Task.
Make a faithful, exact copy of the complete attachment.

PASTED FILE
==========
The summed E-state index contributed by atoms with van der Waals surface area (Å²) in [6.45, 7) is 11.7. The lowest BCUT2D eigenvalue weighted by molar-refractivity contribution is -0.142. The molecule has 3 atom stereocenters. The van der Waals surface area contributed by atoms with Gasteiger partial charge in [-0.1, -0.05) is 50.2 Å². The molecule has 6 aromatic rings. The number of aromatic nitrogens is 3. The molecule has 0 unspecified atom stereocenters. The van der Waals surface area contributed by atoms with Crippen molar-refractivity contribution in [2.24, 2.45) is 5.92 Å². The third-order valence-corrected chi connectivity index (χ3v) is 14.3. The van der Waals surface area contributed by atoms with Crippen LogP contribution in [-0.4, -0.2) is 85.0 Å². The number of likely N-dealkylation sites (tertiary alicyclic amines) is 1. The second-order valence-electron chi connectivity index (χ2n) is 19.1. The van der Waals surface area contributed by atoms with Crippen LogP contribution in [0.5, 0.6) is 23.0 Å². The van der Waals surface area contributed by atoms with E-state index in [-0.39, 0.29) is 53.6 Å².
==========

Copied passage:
The summed E-state index contributed by atoms with van der Waals surface area (Å²) in [6.45, 7) is 11.7. The lowest BCUT2D eigenvalue weighted by molar-refractivity contribution is -0.142. The molecule has 3 atom stereocenters. The van der Waals surface area contributed by atoms with Gasteiger partial charge in [-0.1, -0.05) is 50.2 Å². The molecule has 6 aromatic rings. The number of aromatic nitrogens is 3. The molecule has 0 unspecified atom stereocenters. The van der Waals surface area contributed by atoms with Crippen molar-refractivity contribution in [2.24, 2.45) is 5.92 Å². The third-order valence-corrected chi connectivity index (χ3v) is 14.3. The van der Waals surface area contributed by atoms with Crippen LogP contribution in [-0.4, -0.2) is 85.0 Å². The number of likely N-dealkylation sites (tertiary alicyclic amines) is 1. The second-order valence-electron chi connectivity index (χ2n) is 19.1. The van der Waals surface area contributed by atoms with Crippen LogP contribution in [0.5, 0.6) is 23.0 Å². The van der Waals surface area contributed by atoms with E-state index in [-0.39, 0.29) is 53.6 Å².